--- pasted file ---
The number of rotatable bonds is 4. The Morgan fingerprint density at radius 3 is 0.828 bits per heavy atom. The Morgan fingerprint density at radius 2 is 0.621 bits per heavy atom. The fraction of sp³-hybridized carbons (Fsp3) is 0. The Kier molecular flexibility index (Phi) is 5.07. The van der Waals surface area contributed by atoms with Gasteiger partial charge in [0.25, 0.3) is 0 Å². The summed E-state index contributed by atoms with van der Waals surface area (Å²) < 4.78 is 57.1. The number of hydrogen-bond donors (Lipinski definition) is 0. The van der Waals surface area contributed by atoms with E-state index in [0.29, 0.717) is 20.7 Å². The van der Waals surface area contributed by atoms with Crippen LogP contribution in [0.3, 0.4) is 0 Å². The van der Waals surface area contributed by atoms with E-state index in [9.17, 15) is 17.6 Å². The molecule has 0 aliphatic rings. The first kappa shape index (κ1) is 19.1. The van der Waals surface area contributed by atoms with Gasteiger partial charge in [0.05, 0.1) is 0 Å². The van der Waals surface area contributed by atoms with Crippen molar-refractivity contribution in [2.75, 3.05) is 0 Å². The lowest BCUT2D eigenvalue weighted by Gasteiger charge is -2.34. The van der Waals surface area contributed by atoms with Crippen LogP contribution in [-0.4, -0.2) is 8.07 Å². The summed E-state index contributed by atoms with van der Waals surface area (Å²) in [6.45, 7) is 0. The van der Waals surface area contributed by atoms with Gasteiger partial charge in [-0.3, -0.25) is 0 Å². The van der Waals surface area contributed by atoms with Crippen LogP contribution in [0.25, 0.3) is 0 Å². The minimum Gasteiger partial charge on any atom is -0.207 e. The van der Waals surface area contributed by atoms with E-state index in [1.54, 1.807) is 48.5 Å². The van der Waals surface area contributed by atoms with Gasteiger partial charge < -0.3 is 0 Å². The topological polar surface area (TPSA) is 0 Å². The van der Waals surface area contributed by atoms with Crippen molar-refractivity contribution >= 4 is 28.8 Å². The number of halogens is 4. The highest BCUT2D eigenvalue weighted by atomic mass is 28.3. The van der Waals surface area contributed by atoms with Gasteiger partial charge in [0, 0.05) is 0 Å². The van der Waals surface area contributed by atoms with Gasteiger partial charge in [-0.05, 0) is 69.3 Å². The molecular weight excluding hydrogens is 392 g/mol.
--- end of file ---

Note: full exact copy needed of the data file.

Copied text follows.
The number of rotatable bonds is 4. The Morgan fingerprint density at radius 3 is 0.828 bits per heavy atom. The Morgan fingerprint density at radius 2 is 0.621 bits per heavy atom. The fraction of sp³-hybridized carbons (Fsp3) is 0. The Kier molecular flexibility index (Phi) is 5.07. The van der Waals surface area contributed by atoms with Gasteiger partial charge in [0.25, 0.3) is 0 Å². The summed E-state index contributed by atoms with van der Waals surface area (Å²) < 4.78 is 57.1. The number of hydrogen-bond donors (Lipinski definition) is 0. The van der Waals surface area contributed by atoms with E-state index in [0.29, 0.717) is 20.7 Å². The van der Waals surface area contributed by atoms with Crippen LogP contribution in [0.3, 0.4) is 0 Å². The van der Waals surface area contributed by atoms with E-state index in [9.17, 15) is 17.6 Å². The molecule has 0 aliphatic rings. The first kappa shape index (κ1) is 19.1. The van der Waals surface area contributed by atoms with Gasteiger partial charge in [0.05, 0.1) is 0 Å². The van der Waals surface area contributed by atoms with Crippen molar-refractivity contribution in [2.75, 3.05) is 0 Å². The lowest BCUT2D eigenvalue weighted by Gasteiger charge is -2.34. The van der Waals surface area contributed by atoms with Crippen LogP contribution in [-0.4, -0.2) is 8.07 Å². The summed E-state index contributed by atoms with van der Waals surface area (Å²) in [6.45, 7) is 0. The van der Waals surface area contributed by atoms with Gasteiger partial charge in [-0.3, -0.25) is 0 Å². The van der Waals surface area contributed by atoms with Crippen LogP contribution in [0.25, 0.3) is 0 Å². The minimum Gasteiger partial charge on any atom is -0.207 e. The van der Waals surface area contributed by atoms with E-state index in [1.54, 1.807) is 48.5 Å². The van der Waals surface area contributed by atoms with Gasteiger partial charge < -0.3 is 0 Å². The topological polar surface area (TPSA) is 0 Å². The van der Waals surface area contributed by atoms with Crippen molar-refractivity contribution >= 4 is 28.8 Å². The number of halogens is 4. The highest BCUT2D eigenvalue weighted by atomic mass is 28.3. The van der Waals surface area contributed by atoms with Gasteiger partial charge in [0, 0.05) is 0 Å². The van der Waals surface area contributed by atoms with Gasteiger partial charge in [-0.05, 0) is 69.3 Å². The molecular weight excluding hydrogens is 392 g/mol.